Not that you would know it by the number of crossovers automakers continue to make, but 2011 is shaping up as a banner year for minivans.
"Minivans?", you may ask. "They still make those things?"
Yes they do. Not as many as before. Minivans now make up about 6 per cent of the new car market; half that of 2005. And while former big players in this segment—General Motors and Ford—abandoned the market years ago, almost all the remaining minivan makers are still optimistic about the segment. In fact, all have either launched all-new or thoroughly refreshed models for 2011.
I recently had a chance to drive two of the latest minivans, 2011 models of the Nissan Quest and the Honda Odyssey back to back. And the contrasting approaches the two automakers took begs the question: What kind of minivan driver are you?
Like before, Honda markets its Odyssey as a ‘van for drivers. It’s steering gives more feedback, its ride is firmer than the new Nissan, and with a lower centre of gravity, it felt more planted when pushed hard on twisty roads.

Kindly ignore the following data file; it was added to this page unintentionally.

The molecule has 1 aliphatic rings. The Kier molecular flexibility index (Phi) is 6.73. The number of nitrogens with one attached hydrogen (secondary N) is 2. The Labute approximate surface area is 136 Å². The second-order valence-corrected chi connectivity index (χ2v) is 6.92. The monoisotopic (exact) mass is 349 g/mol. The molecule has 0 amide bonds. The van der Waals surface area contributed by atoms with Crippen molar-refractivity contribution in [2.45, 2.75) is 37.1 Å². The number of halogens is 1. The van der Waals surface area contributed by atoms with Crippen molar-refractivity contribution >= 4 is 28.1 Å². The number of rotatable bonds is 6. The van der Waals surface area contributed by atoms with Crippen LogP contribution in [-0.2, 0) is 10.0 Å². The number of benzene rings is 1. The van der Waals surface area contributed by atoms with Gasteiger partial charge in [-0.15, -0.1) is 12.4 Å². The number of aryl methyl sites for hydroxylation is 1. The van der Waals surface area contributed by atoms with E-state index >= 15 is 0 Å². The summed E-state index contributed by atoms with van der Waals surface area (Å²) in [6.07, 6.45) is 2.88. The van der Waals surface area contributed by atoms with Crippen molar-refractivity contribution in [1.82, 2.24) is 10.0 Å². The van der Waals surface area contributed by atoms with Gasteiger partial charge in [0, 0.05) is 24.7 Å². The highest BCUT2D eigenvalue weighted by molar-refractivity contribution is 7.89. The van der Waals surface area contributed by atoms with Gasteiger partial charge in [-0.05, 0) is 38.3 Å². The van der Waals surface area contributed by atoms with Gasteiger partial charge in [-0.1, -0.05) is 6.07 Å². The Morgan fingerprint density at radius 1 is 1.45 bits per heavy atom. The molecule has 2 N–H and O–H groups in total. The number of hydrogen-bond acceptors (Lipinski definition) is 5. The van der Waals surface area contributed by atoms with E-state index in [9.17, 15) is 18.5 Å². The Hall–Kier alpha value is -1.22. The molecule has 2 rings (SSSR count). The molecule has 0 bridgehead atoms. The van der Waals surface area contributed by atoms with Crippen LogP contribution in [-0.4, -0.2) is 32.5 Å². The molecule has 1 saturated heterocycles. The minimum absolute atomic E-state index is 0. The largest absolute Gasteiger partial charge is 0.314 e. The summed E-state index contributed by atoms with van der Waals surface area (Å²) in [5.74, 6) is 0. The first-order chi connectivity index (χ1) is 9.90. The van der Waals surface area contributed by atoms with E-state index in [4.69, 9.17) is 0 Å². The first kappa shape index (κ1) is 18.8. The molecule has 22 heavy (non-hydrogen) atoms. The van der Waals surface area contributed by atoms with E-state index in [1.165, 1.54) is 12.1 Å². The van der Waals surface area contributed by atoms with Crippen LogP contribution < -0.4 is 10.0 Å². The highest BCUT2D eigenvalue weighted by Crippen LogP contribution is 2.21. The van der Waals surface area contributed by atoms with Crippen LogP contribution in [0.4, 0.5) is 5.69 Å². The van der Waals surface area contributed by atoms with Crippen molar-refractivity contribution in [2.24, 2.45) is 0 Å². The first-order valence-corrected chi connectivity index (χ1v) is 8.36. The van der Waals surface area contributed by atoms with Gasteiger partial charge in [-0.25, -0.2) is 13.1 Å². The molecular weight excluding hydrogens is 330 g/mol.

But with a smooth-yet-controlled ride, and a quieter cabin at speed, the Quest does a better impression of a luxury car than the Odyssey.
If not as athletic as the more aggressive Honda, the Nissan offers a more refined ride. And its cabin bests the Honda for fit, finish, and use of hgiher quality materials. It’s a more upscale cabin overall with a stress-free driving demeanour.
The Honda offers seating for eight—one more than the 2+3+2 seating arrangement in the Nissan. But the Odyssey’s middle third row seat is tiny and uncomfortable. While the simplicity of raising and lowering the Quest’s seats (they all fall forward, and are powered on the top line LE) is brilliantly stress free, without the fussy straps and latches you need to deal with in the Honda.
In short: The Quest is the better “minivan for minivan owners”. But the Odyssey is the better “minivan for drivers”.
So what kind of minivan driver are you?